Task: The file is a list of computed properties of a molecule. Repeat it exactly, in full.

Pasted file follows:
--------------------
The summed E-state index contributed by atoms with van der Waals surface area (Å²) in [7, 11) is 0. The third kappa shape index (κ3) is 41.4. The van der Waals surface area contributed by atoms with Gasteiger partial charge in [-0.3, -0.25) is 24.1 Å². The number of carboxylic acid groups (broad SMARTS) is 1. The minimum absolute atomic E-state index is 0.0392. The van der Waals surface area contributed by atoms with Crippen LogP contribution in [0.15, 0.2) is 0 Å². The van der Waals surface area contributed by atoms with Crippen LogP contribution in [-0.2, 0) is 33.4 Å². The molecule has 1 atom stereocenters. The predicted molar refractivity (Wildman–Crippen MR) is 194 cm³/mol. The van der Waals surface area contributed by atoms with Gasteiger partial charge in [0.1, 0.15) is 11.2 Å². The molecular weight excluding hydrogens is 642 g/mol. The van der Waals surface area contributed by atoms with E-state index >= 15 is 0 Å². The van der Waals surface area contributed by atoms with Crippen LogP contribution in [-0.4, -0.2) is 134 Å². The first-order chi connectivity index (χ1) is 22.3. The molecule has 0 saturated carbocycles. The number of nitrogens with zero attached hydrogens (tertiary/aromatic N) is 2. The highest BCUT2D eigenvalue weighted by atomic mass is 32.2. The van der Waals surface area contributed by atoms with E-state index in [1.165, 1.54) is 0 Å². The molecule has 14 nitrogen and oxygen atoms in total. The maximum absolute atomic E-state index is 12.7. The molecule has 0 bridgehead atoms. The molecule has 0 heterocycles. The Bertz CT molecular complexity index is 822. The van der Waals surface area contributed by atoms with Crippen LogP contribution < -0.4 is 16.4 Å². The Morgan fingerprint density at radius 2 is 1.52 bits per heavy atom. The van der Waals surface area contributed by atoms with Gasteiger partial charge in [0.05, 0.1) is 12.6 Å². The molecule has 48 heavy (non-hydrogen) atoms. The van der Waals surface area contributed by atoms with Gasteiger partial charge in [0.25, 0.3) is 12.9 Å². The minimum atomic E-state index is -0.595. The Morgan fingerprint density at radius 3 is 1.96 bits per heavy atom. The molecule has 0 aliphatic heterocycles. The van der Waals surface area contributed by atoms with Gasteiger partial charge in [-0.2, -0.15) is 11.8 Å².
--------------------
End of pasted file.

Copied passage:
The summed E-state index contributed by atoms with van der Waals surface area (Å²) in [7, 11) is 0. The third kappa shape index (κ3) is 41.4. The van der Waals surface area contributed by atoms with Gasteiger partial charge in [-0.3, -0.25) is 24.1 Å². The number of carboxylic acid groups (broad SMARTS) is 1. The minimum absolute atomic E-state index is 0.0392. The van der Waals surface area contributed by atoms with Crippen LogP contribution in [0.15, 0.2) is 0 Å². The van der Waals surface area contributed by atoms with Crippen LogP contribution in [-0.2, 0) is 33.4 Å². The molecule has 1 atom stereocenters. The predicted molar refractivity (Wildman–Crippen MR) is 194 cm³/mol. The van der Waals surface area contributed by atoms with Gasteiger partial charge in [0.1, 0.15) is 11.2 Å². The molecular weight excluding hydrogens is 642 g/mol. The van der Waals surface area contributed by atoms with E-state index >= 15 is 0 Å². The van der Waals surface area contributed by atoms with Crippen LogP contribution in [-0.4, -0.2) is 134 Å². The first-order chi connectivity index (χ1) is 22.3. The molecule has 0 saturated carbocycles. The number of nitrogens with zero attached hydrogens (tertiary/aromatic N) is 2. The highest BCUT2D eigenvalue weighted by atomic mass is 32.2. The van der Waals surface area contributed by atoms with E-state index in [1.165, 1.54) is 0 Å². The molecule has 14 nitrogen and oxygen atoms in total. The maximum absolute atomic E-state index is 12.7. The molecule has 0 bridgehead atoms. The molecule has 0 heterocycles. The Bertz CT molecular complexity index is 822. The van der Waals surface area contributed by atoms with Crippen LogP contribution < -0.4 is 16.4 Å². The Morgan fingerprint density at radius 2 is 1.52 bits per heavy atom. The van der Waals surface area contributed by atoms with Gasteiger partial charge in [0.05, 0.1) is 12.6 Å². The molecule has 48 heavy (non-hydrogen) atoms. The van der Waals surface area contributed by atoms with Gasteiger partial charge in [0.25, 0.3) is 12.9 Å². The minimum atomic E-state index is -0.595. The Morgan fingerprint density at radius 3 is 1.96 bits per heavy atom. The molecule has 0 aliphatic heterocycles. The van der Waals surface area contributed by atoms with Gasteiger partial charge in [-0.2, -0.15) is 11.8 Å².